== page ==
The plaintiff was injured as a result of a fall downstairs, caused by a defective rubber mat covering a step, as she was leaving the second-floor office of the named defendant M, who was a tenant of the defendant R. There was ample evidence to support the verdicts on liability, and there was no merit in the claim that the plaintiff was guilty of contributory negligence. The verdict of $9000 for the plaintiff was excessive and a remittitur of $2000 was ordered. In the absence of any statement of the ground of objection to a ruling on evidence, this court will not consider the ruling. Evidence of an agreement to repair by R was relevant to the claim that R had no reason to expect that M would make the repairs. Evidence of repairs made by R was relevant as evidence of control. The written records of the Visiting Nurse Association were properly admitted as entries made in the regular course of business under the statute. An instruction that if the rubber mat was not part of the leased premises R was not liable was unnecessary, as in the absence of evidence of a contrary intent the character and use of the mats made them a part of such premises.
Argued October 10, 1947
Decided November 14, 1947
ACTION to recover damages for personal injuries, alleged to have been caused by the negligence of the defendants, brought to the Superior Court in Hartford County and tried to the jury before Comley, J.; verdict and judgment for the plaintiffs, from which the defendants appealed. Error and new trial ordered nisi.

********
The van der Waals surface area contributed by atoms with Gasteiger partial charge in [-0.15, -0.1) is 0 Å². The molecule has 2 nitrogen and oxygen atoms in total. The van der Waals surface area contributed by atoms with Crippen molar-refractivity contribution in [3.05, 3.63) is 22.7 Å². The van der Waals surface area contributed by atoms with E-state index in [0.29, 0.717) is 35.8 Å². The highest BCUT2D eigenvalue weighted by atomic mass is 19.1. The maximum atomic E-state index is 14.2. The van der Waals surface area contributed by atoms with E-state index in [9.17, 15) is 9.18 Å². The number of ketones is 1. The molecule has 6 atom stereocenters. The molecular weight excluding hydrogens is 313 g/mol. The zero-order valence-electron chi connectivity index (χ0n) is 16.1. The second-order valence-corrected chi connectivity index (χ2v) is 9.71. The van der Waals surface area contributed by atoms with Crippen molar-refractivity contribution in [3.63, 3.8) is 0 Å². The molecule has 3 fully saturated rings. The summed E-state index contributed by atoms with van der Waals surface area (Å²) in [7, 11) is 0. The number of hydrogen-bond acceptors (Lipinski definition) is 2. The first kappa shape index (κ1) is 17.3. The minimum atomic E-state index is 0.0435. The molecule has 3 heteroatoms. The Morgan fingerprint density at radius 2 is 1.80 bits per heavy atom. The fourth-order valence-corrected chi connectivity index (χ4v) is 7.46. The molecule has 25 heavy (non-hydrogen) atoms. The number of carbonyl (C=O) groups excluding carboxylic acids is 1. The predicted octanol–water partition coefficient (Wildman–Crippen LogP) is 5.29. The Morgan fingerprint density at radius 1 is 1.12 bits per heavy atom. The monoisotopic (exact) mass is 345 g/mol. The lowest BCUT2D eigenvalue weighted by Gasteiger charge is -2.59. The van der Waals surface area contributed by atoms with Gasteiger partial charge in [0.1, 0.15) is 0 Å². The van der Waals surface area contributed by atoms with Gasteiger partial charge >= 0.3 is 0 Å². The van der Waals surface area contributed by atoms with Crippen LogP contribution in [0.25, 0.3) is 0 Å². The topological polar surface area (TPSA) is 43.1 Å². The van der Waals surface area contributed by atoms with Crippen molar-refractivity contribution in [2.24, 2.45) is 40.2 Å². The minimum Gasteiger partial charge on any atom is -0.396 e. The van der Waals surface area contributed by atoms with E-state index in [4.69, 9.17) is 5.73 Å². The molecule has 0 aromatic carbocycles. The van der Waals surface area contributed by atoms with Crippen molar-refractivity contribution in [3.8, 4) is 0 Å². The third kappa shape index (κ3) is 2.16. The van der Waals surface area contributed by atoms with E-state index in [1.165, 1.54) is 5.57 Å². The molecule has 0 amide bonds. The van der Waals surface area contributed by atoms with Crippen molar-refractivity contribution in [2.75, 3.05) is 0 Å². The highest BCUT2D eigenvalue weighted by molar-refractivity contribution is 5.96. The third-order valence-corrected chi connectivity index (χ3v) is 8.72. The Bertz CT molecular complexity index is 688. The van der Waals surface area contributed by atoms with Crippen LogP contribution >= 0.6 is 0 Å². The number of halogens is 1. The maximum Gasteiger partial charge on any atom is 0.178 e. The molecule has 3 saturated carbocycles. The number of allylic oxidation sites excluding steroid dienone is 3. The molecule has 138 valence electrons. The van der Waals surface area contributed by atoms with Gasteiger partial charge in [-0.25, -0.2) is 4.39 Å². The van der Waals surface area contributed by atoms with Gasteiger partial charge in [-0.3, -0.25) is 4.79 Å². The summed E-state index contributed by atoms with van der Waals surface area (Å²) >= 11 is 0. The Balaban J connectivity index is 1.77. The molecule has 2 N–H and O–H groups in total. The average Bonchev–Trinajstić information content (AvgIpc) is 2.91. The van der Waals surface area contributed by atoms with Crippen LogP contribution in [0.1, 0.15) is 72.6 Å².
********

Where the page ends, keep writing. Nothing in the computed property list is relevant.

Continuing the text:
Arthur D. Weinstein, with whom were Joseph P. Kenny and, on the brief, Julius B. Schatz, for the appellant (defendant Frank Ritvo).
Henry H. Hunt filed a brief for the appellant (named defendant).
Robert L. Halloran, for the appellees (plaintiffs).
The plaintiff wife, hereinafter referred to as the plaintiff, was injured as the result of falling down a flight of stairs as she was leaving the office of the named defendant, a veterinarian. She and her husband brought suit against him, as tenant, and the owner, Frank Ritvo, and had verdicts. The defendants appealed, assigning as error the denial of their motions to set aside the verdicts, rulings on evidence and errors in the charge.
A detailed review of the extensive evidence would serve no useful purpose. The jury reasonably could have found these facts: The stairway was rather dark; the plaintiff, while in the exercise of due care, caught her heel in a defective rubber mat covering the top step at the stair landing and was precipitated down eight steps to the bottom, striking her head against the newel post. Both defendants had at least constructive notice of the defective condition of the stairs in time to have corrected it but failed to do so. The plaintiff hurt her leg, her back and her jaw and fractured her skull. She was in the hospital nine days, in bed at home without getting up for about six weeks. She then started to improve, and at the time of trial, over two years after the fall, her injuries had pretty well cleared up except that she still was troubled with pains in her head, because of which her activities were somewhat restricted. She does not claim in her brief, and there is no evidence, that her injuries are permanent. Her own statement was as follows: "Yes, I'm getting along good but I'm not all better yet."